FIG. 12 shows the conceptual correspondence between the coefficient multiplier of FIG. 6 and a differential pair with a programmable current source for the tail current of the differential pair, according to the present invention. The programmable current source is implemented as a digital to analog converter (DAC). The DAC develops an analog current, the coefficient current, that is proportional to the multiplier coefficient. The +1, −1 differential outputs from the signal input X(k) (or the delayed “tap” versions thereof, X(k−1), X(k−2), etc.) drive the inputs of the corresponding complementary differential pair. The tap differential signals act to switch the coefficient current to one of the two legs (load circuits) of the differential pair. Thus, one leg must source the entire coefficient current, while the other leg sources zero current.
Summation of Multiplier Outputs
FIG. 13 is a circuit diagram applying the technique of FIG. 12 to implement the coefficient multiplier and accumulator functions of FIG. 6. The differential pairs are wired in parallel, such that all left-legs and all right-legs share common left and right load circuits, respectively. Thus the currents switched by each differential pair are summed in the common load circuits.
Conceptually, one should also view portions of the left two differential pairs of FIG. 13 as a replica of the summer 2100 of FIG. 4. This replica provides a starting point for canceling the transmit-data and the emphasis component driven onto the channel. The additional additions and subtractions are then provided based on the FIR model.
Five, 4-bit coefficients (C0-C4) are provided by digital logic. Each 4-bit coefficient defines a 16-level discrete analog current value. FIG. 14 is a block diagram of the programmable current sources associated with the circuit of FIG. 13. FIG. 15 is a circuit diagram of corresponding to each of the programmable current sources of FIG. 14.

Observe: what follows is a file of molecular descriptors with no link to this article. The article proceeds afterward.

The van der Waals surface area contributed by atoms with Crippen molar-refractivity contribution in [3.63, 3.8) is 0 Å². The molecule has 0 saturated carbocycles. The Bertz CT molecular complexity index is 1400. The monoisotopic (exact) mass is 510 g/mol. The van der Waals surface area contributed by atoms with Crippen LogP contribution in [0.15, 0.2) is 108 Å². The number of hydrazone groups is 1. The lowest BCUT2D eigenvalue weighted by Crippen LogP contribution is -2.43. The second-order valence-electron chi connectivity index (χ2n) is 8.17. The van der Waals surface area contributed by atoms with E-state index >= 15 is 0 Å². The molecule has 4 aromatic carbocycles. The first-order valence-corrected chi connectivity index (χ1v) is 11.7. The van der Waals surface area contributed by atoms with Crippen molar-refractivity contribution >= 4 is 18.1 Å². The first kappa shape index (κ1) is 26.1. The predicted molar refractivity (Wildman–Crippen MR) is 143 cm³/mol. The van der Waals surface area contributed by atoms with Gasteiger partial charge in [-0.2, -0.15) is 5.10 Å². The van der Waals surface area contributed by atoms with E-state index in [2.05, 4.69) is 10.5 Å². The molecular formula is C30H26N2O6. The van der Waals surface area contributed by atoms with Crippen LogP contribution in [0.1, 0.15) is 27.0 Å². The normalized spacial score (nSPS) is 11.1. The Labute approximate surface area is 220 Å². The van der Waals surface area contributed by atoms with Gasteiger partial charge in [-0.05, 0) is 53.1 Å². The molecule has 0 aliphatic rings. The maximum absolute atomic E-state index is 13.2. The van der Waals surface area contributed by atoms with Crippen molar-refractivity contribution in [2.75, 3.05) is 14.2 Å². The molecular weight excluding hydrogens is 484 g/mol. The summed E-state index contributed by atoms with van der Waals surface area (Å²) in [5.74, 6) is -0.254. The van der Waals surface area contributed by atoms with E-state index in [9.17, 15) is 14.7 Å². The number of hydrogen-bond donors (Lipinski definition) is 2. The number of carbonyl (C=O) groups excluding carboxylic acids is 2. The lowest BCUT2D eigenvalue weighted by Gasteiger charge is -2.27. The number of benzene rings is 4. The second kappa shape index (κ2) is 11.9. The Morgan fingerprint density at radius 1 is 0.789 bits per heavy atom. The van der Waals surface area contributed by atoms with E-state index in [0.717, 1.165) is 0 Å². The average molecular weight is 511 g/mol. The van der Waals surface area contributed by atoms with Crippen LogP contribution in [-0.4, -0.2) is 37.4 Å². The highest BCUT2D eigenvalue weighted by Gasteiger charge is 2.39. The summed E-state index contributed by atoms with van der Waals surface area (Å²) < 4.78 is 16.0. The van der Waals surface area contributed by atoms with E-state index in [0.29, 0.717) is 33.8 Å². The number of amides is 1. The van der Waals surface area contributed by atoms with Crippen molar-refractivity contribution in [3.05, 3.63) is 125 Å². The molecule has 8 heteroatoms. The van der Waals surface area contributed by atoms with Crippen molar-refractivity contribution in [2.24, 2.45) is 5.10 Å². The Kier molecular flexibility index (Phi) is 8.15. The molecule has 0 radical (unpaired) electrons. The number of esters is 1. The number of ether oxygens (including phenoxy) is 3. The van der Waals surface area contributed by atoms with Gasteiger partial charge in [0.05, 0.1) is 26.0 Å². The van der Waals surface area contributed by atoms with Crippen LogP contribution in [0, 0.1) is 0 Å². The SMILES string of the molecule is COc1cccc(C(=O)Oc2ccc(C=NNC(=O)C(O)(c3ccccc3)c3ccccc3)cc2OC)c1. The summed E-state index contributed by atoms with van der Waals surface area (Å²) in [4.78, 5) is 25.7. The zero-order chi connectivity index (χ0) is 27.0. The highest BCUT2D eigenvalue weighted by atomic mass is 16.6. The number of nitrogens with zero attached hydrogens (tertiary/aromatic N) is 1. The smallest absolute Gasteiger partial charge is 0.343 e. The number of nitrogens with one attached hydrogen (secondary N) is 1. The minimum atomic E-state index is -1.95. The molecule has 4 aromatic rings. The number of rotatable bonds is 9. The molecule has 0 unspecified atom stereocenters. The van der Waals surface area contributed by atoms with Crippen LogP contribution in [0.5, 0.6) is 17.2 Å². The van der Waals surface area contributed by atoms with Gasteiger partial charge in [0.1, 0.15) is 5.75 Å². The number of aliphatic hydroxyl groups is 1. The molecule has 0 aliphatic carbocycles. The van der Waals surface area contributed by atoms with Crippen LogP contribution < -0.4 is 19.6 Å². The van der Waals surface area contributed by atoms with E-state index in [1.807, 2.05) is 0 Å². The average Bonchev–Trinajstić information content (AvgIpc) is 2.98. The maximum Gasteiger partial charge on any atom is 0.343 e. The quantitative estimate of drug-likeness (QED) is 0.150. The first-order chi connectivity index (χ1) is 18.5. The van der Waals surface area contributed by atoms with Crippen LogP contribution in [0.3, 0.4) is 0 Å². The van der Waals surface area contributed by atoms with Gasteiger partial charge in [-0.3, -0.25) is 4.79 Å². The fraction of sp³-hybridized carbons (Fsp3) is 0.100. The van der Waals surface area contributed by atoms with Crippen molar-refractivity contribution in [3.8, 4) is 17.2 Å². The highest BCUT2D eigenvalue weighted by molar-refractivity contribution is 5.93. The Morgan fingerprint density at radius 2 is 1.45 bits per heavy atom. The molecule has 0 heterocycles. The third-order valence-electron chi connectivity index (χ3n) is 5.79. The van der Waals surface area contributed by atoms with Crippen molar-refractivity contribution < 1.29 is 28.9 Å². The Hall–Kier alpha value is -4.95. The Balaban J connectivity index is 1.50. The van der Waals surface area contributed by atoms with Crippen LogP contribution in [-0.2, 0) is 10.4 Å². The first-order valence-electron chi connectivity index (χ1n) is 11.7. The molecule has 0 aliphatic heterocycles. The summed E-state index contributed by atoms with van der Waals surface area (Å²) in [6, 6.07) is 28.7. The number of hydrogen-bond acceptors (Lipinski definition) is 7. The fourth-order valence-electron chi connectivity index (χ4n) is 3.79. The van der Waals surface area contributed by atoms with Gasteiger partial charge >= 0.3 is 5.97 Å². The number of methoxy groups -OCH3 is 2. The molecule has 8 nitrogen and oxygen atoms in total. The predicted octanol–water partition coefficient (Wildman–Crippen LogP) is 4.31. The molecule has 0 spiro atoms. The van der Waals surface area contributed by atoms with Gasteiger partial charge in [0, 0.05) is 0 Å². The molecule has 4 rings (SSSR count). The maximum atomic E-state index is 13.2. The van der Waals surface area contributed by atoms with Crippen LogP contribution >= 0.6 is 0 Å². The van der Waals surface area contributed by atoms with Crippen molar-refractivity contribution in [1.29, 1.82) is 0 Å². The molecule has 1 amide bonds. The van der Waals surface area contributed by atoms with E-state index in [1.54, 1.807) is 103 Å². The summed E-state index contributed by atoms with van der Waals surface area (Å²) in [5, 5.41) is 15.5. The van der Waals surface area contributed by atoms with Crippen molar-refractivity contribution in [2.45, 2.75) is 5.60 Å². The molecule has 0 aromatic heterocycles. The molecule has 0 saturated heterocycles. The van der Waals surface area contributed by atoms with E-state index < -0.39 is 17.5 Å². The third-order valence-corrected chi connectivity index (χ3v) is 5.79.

Adaptive Echo Cancellation
The filters are adaptive and adaptive echo cancellation is employed in the sense that the tap coefficients of the filter are initialized at each power-up to match (adapt to) the line characteristics of the point-to-point wiring interconnecting the transceivers. Other than the initialization process, no other adaptive calibration is performed or required.
During initialization an iterative process optimizes the tap coefficient vector C. The preferred embodiment uses the Least Mean Square (LMS) algorithm (also known as the gradient search or stochastic gradient technique) as described in section 3.4.1 of the Westall reference (cited above). Specifically, an error surface is conceptually defined, consisting of a plot in N+1 dimensional space of the mean square error (MSE). The MSE is an N-dimensional quadratic equation in the tap coefficient space, where N is the number of taps. Conceptually, the error surface is bowl shaped with a global minimum and no local minima. For any C, there is an associated gradient on the MSE surface. To find the global minimum MSE, where the error surface also has zero slope, the value of C is repeatedly modified using the negative direction of the gradient of the mean square error vector. After a sufficient number of iterations, the minimum point of the error surface is reached, at which point the tap coefficient vector will be at its optimum (Copt).